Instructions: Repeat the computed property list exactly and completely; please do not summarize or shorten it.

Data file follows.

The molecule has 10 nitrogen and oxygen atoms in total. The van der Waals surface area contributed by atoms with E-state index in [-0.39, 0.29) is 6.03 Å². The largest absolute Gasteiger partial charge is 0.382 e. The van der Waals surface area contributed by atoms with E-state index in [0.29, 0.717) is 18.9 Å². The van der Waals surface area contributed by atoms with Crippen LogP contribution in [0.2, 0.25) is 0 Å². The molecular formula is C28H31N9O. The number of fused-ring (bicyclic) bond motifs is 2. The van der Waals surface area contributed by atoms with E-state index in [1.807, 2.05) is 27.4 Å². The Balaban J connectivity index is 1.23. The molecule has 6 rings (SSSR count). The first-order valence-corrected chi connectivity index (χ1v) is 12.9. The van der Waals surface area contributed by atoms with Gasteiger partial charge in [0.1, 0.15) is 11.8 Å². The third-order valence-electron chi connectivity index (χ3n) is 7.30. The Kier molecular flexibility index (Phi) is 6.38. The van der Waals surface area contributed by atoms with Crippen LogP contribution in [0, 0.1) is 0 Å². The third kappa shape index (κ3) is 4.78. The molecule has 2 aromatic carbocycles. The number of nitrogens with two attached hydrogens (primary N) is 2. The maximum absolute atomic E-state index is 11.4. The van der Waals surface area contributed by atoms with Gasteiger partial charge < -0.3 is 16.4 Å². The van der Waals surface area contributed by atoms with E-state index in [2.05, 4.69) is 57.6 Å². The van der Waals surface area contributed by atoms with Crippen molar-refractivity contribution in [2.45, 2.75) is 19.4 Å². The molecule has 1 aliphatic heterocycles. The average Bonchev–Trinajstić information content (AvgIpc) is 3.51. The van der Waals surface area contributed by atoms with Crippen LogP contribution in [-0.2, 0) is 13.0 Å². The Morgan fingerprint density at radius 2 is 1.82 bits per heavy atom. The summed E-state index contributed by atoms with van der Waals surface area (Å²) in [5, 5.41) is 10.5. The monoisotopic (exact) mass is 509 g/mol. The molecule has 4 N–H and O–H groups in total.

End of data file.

The molecule has 10 nitrogen and oxygen atoms in total. The van der Waals surface area contributed by atoms with E-state index in [-0.39, 0.29) is 6.03 Å². The largest absolute Gasteiger partial charge is 0.382 e. The van der Waals surface area contributed by atoms with E-state index in [0.29, 0.717) is 18.9 Å². The van der Waals surface area contributed by atoms with Crippen LogP contribution in [0.2, 0.25) is 0 Å². The molecular formula is C28H31N9O. The number of fused-ring (bicyclic) bond motifs is 2. The van der Waals surface area contributed by atoms with E-state index in [1.807, 2.05) is 27.4 Å². The Balaban J connectivity index is 1.23. The molecule has 6 rings (SSSR count). The first-order valence-corrected chi connectivity index (χ1v) is 12.9. The van der Waals surface area contributed by atoms with Gasteiger partial charge in [0.1, 0.15) is 11.8 Å². The third-order valence-electron chi connectivity index (χ3n) is 7.30. The Kier molecular flexibility index (Phi) is 6.38. The van der Waals surface area contributed by atoms with Crippen LogP contribution in [0, 0.1) is 0 Å². The third kappa shape index (κ3) is 4.78. The molecule has 2 aromatic carbocycles. The number of nitrogens with two attached hydrogens (primary N) is 2. The maximum absolute atomic E-state index is 11.4. The van der Waals surface area contributed by atoms with Gasteiger partial charge < -0.3 is 16.4 Å². The van der Waals surface area contributed by atoms with E-state index in [2.05, 4.69) is 57.6 Å². The van der Waals surface area contributed by atoms with Crippen molar-refractivity contribution in [2.45, 2.75) is 19.4 Å². The molecule has 1 aliphatic heterocycles. The average Bonchev–Trinajstić information content (AvgIpc) is 3.51. The van der Waals surface area contributed by atoms with Crippen LogP contribution in [-0.2, 0) is 13.0 Å². The Morgan fingerprint density at radius 2 is 1.82 bits per heavy atom. The summed E-state index contributed by atoms with van der Waals surface area (Å²) in [5, 5.41) is 10.5. The monoisotopic (exact) mass is 509 g/mol. The molecule has 4 N–H and O–H groups in total.